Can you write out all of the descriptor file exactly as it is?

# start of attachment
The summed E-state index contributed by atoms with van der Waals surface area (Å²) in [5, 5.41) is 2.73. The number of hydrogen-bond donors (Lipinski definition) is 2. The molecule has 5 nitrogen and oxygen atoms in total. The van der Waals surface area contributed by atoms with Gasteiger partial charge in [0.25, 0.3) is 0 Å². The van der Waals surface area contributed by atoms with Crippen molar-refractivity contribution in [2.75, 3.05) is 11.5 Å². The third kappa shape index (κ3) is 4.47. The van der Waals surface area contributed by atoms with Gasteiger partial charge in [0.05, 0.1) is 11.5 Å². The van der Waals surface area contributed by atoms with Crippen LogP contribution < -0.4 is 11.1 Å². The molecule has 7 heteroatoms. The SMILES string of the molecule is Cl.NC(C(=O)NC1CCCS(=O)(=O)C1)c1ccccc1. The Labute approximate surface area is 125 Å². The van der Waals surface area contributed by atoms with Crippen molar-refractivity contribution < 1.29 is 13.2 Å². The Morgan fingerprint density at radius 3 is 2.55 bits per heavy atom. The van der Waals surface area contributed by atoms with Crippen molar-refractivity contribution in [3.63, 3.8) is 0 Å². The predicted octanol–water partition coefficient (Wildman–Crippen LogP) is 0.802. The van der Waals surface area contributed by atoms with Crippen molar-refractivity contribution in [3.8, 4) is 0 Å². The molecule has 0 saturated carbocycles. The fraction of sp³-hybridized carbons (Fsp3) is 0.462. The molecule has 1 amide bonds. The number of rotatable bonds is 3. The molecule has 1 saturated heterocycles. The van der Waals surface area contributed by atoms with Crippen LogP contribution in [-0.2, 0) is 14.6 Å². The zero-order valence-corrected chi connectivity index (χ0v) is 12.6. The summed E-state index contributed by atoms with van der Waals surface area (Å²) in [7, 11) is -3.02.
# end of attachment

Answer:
The summed E-state index contributed by atoms with van der Waals surface area (Å²) in [5, 5.41) is 2.73. The number of hydrogen-bond donors (Lipinski definition) is 2. The molecule has 5 nitrogen and oxygen atoms in total. The van der Waals surface area contributed by atoms with Gasteiger partial charge in [0.25, 0.3) is 0 Å². The van der Waals surface area contributed by atoms with Crippen molar-refractivity contribution in [2.75, 3.05) is 11.5 Å². The third kappa shape index (κ3) is 4.47. The van der Waals surface area contributed by atoms with Gasteiger partial charge in [0.05, 0.1) is 11.5 Å². The van der Waals surface area contributed by atoms with Crippen LogP contribution < -0.4 is 11.1 Å². The molecule has 7 heteroatoms. The SMILES string of the molecule is Cl.NC(C(=O)NC1CCCS(=O)(=O)C1)c1ccccc1. The Labute approximate surface area is 125 Å². The van der Waals surface area contributed by atoms with Crippen molar-refractivity contribution < 1.29 is 13.2 Å². The Morgan fingerprint density at radius 3 is 2.55 bits per heavy atom. The van der Waals surface area contributed by atoms with Crippen molar-refractivity contribution in [3.63, 3.8) is 0 Å². The predicted octanol–water partition coefficient (Wildman–Crippen LogP) is 0.802. The van der Waals surface area contributed by atoms with Crippen molar-refractivity contribution in [3.8, 4) is 0 Å². The molecule has 0 saturated carbocycles. The fraction of sp³-hybridized carbons (Fsp3) is 0.462. The molecule has 1 amide bonds. The number of rotatable bonds is 3. The molecule has 1 saturated heterocycles. The van der Waals surface area contributed by atoms with Crippen LogP contribution in [-0.2, 0) is 14.6 Å². The zero-order valence-corrected chi connectivity index (χ0v) is 12.6. The summed E-state index contributed by atoms with van der Waals surface area (Å²) in [7, 11) is -3.02.